VA PREDICTS EMERGENCY CARE CLAIM TSUNAMI IF RULING UPHELD
More than two million claims for private sector emergency healthcare services provided to VA-enrolled veterans since February 2010 could be eligible for VA reimbursement if a recent ruling by the U.S. Court of Appeals for Veterans Claims is allowed to stand, the VA general counsel has warned.
The counsel also has warned in court documents that over the next decade VA could be swamped with an estimated 68.6 million additional claims for emergency care reimbursements, which could drive up VA health costs over that period by as much as $10.6 billion.
Despite these alarms, and VA introducing a new legal argument, a full panel of judges on the claims court voted six-to-one last month to deny VA’s motion to rehear the case, and instead made final its ruling of last April in the case of Richard W. Staab v. Robert A. McDonald.
VA has 60 days, until September 20, to appeal the decision to the U.S. Court of Appeals for the Federal Circuit, a near certainty given what’s at stake. Meanwhile, VA officials say they are unable to begin to pay any of the emergency healthcare claims that the Staab decision requires until they can prepare new regulations to support the complex review process.
“Even if the Staab decision is upheld,” VA officials explained in a statement Wednesday, “the statutory authority [cited by the court] does not set forth a payment methodology or payment limitations necessary for VA to implement the decision. Therefore, VA must follow legal procedures to [draft, publish for public comment and] implement regulations that would allow it to process payments for claims impacted by Staab.”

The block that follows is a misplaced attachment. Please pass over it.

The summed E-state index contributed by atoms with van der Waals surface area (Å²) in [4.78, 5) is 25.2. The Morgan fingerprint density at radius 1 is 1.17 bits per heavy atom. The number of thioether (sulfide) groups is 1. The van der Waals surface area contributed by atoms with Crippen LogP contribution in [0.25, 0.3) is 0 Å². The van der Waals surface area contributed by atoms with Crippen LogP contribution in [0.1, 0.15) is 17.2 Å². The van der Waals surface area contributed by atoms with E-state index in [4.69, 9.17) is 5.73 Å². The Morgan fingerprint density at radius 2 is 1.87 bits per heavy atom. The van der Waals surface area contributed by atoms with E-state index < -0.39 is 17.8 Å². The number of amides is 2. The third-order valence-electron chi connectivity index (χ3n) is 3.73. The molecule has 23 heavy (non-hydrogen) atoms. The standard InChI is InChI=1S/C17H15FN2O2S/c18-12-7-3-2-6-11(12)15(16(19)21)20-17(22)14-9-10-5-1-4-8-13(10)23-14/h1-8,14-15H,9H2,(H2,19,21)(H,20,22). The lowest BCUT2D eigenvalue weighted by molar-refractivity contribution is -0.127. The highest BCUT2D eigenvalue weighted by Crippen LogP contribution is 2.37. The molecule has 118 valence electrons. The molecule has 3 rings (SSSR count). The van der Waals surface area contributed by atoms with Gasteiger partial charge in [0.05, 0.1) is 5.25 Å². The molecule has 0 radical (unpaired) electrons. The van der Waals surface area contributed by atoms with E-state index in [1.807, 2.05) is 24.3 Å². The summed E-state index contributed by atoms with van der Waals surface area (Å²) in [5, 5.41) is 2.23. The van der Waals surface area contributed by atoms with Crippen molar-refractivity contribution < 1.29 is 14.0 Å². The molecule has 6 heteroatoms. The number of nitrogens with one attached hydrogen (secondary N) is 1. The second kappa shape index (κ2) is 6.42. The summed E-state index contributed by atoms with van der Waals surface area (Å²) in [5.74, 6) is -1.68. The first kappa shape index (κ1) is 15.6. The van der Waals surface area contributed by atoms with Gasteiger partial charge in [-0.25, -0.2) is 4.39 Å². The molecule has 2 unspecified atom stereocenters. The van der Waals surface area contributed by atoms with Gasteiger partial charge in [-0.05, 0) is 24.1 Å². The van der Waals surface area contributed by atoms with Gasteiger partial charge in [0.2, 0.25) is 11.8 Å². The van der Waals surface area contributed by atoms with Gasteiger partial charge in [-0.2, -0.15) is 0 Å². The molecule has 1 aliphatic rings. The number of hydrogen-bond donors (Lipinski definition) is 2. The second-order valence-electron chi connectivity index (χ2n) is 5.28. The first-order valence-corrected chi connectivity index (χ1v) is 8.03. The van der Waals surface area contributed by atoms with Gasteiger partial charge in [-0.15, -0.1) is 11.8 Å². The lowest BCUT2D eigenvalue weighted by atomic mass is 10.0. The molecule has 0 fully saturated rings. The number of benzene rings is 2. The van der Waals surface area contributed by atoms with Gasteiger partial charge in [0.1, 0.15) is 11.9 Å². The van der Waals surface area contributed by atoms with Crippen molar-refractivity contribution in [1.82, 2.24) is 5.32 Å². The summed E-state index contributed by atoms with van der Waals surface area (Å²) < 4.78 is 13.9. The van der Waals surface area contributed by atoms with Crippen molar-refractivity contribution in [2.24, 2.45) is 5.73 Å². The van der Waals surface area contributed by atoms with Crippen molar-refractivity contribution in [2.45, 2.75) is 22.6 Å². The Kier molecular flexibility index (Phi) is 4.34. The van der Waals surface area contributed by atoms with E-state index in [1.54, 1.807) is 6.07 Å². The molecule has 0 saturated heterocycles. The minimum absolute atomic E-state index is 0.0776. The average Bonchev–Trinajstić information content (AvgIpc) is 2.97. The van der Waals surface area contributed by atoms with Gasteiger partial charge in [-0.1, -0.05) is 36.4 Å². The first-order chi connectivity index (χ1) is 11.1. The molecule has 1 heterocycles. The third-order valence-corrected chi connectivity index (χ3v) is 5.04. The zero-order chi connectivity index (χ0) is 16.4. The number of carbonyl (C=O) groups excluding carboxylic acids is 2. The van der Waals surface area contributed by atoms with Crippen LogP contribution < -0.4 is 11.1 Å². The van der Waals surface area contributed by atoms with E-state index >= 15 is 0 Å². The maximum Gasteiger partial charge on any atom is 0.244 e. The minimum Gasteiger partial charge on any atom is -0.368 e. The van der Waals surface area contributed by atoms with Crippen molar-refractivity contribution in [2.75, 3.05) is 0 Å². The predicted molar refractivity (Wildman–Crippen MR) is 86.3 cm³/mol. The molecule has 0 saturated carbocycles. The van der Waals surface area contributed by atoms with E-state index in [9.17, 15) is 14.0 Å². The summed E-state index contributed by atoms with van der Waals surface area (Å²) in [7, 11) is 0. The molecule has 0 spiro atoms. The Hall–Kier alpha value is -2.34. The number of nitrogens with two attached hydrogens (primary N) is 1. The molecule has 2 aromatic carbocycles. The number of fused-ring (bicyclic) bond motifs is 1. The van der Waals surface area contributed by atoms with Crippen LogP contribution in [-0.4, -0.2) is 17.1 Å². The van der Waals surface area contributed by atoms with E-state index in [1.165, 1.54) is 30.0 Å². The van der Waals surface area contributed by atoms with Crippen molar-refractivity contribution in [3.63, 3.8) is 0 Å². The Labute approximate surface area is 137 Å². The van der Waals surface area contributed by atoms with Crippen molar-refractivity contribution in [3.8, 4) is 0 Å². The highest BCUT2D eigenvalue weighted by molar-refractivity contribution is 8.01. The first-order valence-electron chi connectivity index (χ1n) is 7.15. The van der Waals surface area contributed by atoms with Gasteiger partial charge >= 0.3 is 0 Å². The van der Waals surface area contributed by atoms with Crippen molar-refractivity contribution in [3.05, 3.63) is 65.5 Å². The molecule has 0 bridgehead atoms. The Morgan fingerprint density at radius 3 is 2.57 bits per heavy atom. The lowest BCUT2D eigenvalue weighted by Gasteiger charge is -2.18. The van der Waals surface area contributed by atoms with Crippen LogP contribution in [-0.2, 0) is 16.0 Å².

In Staab, the court agreed with lawyers for an 83-year Air Force veteran that the Department of Veterans Affairs wrongly ignored “plain language” of a 2010 statute meant to protect VA-enrolled veterans from out-of-pocket costs when forced to use outside emergency care. So VA should not have turned down Staab’s claim for roughly $48,000 in healthcare costs he was forced to pay following open-heart surgery in December 2010.
For many years VA has maintained that, by law, it can reimburse VA-enrolled veterans for outside emergency care only if they have no alternative health insurance. That includes Medicare, TRICARE, employer-provided health insurance or contracted health plans of any kind. The practical effect is that veterans with other health insurance often are stuck paying hefty out-of-pocket costs that their plans won’t cover, while veterans with no other insurance see VA routinely pick up their entire emergency care tab.
The logic of this offended some lawmakers and in 2009 they persuaded Congress to clarify the law on VA coverage of outside emergency care. A single provision was changed to say VA could “reimburse veterans for treatment in a non-VA facility if they have a third-party insurance that would pay a portion of the emergency care.”
To ensure colleagues understood the change, Staab’s attorneys noted, Sen. Daniel Akaka, then-chairman of the Senate Veterans Affairs Committee, said in a floor speech that it would “modify current law so that a veteran who has outside insurance would be eligible for reimbursement in the event that the outside insurance does not cover the full amount of the emergency care.”
The change took effect Feb. 1, 2010. But in preparing new regulations, VA officials interpreted the revised law as still preserving its way of screening most emergency care claims. The revised regulation said VA would continue to cover outside emergency care only if the “veteran has no coverage under a health-plan contract.”
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